Newcastle United striker Daryl Murphy says he has no hard feelings toward Rafa Benitez – despite being told the club will look to sell him this summer.
Murphy was signed for a cut-price £3.5million last summer as Newcastle looked to get back to the Premier League at the first attempt.
His capture marked something of a policy shift by Newcastle’s transfer chiefs, who had previously not considered signing players over the age of 27.
It was clearly a short-term measure, and despite 34-year-old Murphy only starting a handful of games, he played an important role in helping the Magpies clinch promotion from the Championship.
Now, Benitez has told the Irishman, away on international duty with the Republic of Ireland, that he will look to offload him during the summer – and Murphy says he is ‘fine’ with that.
Murphy said: “Rafa is a top, top manager. He texted me after the Uruguay game to say well done.
“I spoke to him last week about my future and he thanked me for what I had done and said they were going to listen to a few offers. I said ‘that’s fine’.
“I always knew I had been brought in there to do a specific job, to help the club get promoted. I had no illusions that I was going to be starting for Newcastle in the Premier League if we got up.
“I have got another year left on my contract and I will go back there for pre-season and just look at my options.”
Murphy made 17 appearances for Newcastle last season as he saw his chances limited by the competition for places alongside Dwight Gayle, Aleksandar Mitrovic and Ayoze Perez, plus a series of injuries.
However, he netted six times, including the crucial winner against Brentford in the league.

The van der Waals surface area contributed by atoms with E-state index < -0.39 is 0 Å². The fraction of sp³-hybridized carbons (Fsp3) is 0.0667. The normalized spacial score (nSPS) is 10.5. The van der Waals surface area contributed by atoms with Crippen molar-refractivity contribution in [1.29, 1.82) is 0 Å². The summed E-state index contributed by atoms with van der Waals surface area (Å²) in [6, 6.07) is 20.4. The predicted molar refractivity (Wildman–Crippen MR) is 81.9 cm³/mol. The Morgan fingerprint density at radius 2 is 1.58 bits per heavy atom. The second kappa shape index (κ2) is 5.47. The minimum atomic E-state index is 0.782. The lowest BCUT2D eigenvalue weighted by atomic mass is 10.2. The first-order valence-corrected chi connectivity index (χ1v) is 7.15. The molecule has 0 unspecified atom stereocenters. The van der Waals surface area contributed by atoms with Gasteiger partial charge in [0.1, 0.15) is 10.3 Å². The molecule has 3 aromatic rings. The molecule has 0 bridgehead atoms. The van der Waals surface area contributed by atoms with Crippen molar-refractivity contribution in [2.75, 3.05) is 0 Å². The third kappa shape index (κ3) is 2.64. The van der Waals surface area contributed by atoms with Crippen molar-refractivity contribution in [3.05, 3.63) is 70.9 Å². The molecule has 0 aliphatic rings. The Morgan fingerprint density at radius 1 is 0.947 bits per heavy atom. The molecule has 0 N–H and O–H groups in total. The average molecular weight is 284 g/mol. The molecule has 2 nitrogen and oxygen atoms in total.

And he says he has no regrets about leaving Ipswich Town – especially after picking up a title-winners medal.
“Last season was good, though,” he added. “Rafa managed everything very well. We had a lot of big name players and maybe if it had been another manager he wouldn’t have got the best out of them as there would have been players sulking.
“But he used every player in the squad at the right time so everybody was fighting for a place. When the other strikers got injured, I knew I had to produce the goods for him, and I did, getting three goals in three games.
“We got some good results. I didn’t start many games – just seven in the league, nine in all competitions.
“But I scored six times and felt I deserved my medal whereas before, when I was at Celtic, we won the Cup but I barely featured and didn’t take a medal then because I had not earned it.
“This time I played my part. And I have Rafa to thank for that. To work with him, you see at first-hand how good he is and realise why he has such a superb CV. His attention to detail, everything is spot-on. He wants to know everything that is going on at the club. He makes time for everyone.”
And Murphy feels the same way about Ireland boss O’Neill, who has reinigorated his international career after a spell in the wilderness.
Murphy said: “The manager gives me belief. It isn’t by anything he says, it is from the big games I have played in.
“He knows he can trust me, knows I am going to give everything whether I start or come off the bench. He does not have to pull me aside to tell me he needs me.
“I am in the squad. That’s where you draw confidence from.”